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      Deficits in Hip-Ankle Coordination in Female Athletes who Suffer a Second Anterior Cruciate Ligament (ACL) Injury after ACL Reconstruction and Return to Sport


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          Athletes who return to sport after ACL reconstruction (ACLR) are at increased risk of future ACL injury. Proprioceptive deficits at the knee, known to be present at thetime of ACL injury, may persist for up to 2 years after ACLR. Coordinated movements of the hip and ankle are critical in the absence of normal knee proprioception during dynamic athletic movements. Failure to optimally position the knee may make the passive structures susceptible to pathologic stresses that increase the risk of subsequent ligament or graft failure. The purpose of this work was to prospectively determine if altered lower extremity coordination patterns exist in female athletes, who go on to suffer a second ACL injury to either limb, after ACLR and return to sport (RTS). The study tested the hypothesis that female athletes who sustained a second ACL injury would demonstrate altered lower extremity coordination patterns indicative of persistent neuromuscular deficits at the time of return to sport compared to female athletes who would not subsequently sustain a second ACL injury.


          Sixty-one female athletes, who sustained an ACL injury, underwent ACLR, completed rehabilitation and were medically cleared for RTS were enrolled in this study. Hip-ankle coordination was assessed on all athletes prior to RTS as they performed a dynamic postural coordination task. The task required participants to stand on a single leg and track the anterior-posterior (AP) movement of an oscillating 3-D square target displayed on a computer monitor. Participants tracked the target with the head so as to maintain a constant perceived distance between their head and the target by matching the amplitude and frequency of the target oscillations. Fourteen patients sustained a second ACL injury within 12 months of RTS (ACLR2). Fourteen matched subjects after ACLR, who did not suffer a second ACL injury (ACLR1), were selected for comparative analysis. Cross-recurrence quantification analysis (Figure 1) was used to characterize hip-ankle coordination patterns through the variable cross-maxline (CML). A group (ACLR1 vs. ACLR2) X target speed (slow vs. fast) X leg (affected vs. unaffected) mixed-model analysis of variance was used to identify coordination differences.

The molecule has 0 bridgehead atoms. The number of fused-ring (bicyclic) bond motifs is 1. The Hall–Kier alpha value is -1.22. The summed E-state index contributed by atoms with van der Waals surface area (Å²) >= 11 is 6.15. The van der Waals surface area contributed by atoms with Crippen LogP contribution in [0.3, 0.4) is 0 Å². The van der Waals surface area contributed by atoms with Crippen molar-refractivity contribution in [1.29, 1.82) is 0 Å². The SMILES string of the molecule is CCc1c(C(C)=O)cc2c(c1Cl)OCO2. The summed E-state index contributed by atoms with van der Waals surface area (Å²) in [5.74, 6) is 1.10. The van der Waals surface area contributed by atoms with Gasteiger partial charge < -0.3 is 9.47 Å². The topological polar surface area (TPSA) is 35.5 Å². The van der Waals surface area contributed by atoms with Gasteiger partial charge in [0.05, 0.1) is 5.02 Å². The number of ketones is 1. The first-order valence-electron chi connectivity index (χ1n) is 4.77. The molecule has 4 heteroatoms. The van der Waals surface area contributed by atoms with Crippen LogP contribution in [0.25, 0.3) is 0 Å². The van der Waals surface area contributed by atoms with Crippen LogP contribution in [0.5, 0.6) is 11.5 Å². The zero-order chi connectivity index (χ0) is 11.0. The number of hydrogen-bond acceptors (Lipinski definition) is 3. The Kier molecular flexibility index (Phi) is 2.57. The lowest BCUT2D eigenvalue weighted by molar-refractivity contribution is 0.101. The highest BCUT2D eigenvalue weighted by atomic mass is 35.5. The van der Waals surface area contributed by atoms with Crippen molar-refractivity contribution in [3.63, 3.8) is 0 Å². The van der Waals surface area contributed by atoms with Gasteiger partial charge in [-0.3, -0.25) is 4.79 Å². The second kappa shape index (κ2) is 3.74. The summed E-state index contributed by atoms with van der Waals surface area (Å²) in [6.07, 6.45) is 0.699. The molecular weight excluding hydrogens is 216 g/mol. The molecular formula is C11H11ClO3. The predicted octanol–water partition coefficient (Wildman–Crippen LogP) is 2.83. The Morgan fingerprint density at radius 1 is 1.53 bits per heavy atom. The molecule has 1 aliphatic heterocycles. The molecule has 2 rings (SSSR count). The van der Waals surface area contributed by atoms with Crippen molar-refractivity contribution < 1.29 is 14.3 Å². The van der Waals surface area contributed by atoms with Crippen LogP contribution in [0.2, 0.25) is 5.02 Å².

A significant main effect of group was observed ( p = 0.02), and indicated that the ACLR1 group exhibited more stable hip-ankle coordination overall (M = 166.2 ± 18.9) compared to the ACLR2 group (M = 108.4 ± 10.1), irrespective of target speed or tested leg. A leg x group interaction was also observed ( p = .04). A Mann-Whitney test was employed due to unequal variances between groups, and indicated that the affected leg of the ACLR1 group exhibited more stable coordination (M = 187.1 ± 23.3)compared to the affected leg of the ACLR2 group (M = 110.13 ± 9.8), p = 0.03.


          Hip-ankle coordination was altered in female athletes who subsequently sustain a second ACL injury after initial ACLR and RTS. Failure to appropriately coordinate lower extremity movement between the adjoining proximal and distal hip and ankle in the absence of normal knee proprioception, may place the knee in a high-risk position and increase the likelihood of a second ACL injury in this population.

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          Author and article information

          Orthop J Sports Med
          Orthop J Sports Med
          Orthopaedic Journal of Sports Medicine
          SAGE Publications (Sage CA: Los Angeles, CA )
          1 August 2014
          July 2014
          : 2
          : 2 Suppl , AOSSM 2014 Annual Meeting Abstracts
          : 2325967114S00039
          [1 ]Sports Medicine Biodynamics Ctr, Cincinnati, OH, USA
          [2 ]Cincinnati Children's Hospital Medical Center, Cincinnati, OH, USA
          [3 ]University of Cincinnati, USA
          [4 ]Cincinnati, OH, USA
          [5 ]High Point University, High Point, NC, USA
          [6 ]Cincinnati Children's Hospital Medical Ctr, Cincinnati, OH, USA
          [7 ]University of Cincinnati, Cincinnati, OH, USA
          [8 ]The Ohio State U. Sports Health & Performance Inst., Columbus, OH, USA.
          © The Author(s) 2014

          This open-access article is published and distributed under the Creative Commons Attribution - NonCommercial - No Derivatives License ( http://creativecommons.org/licenses/by-nc-nd/3.0/), which permits the noncommercial use, distribution, and reproduction of the article in any medium, provided the original author and source are credited. You may not alter, transform, or build upon this article without the permission of the Author(s). For reprints and permission queries, please visit SAGE’s Web site at http://www.sagepub.com/journalsPermissions.nav.

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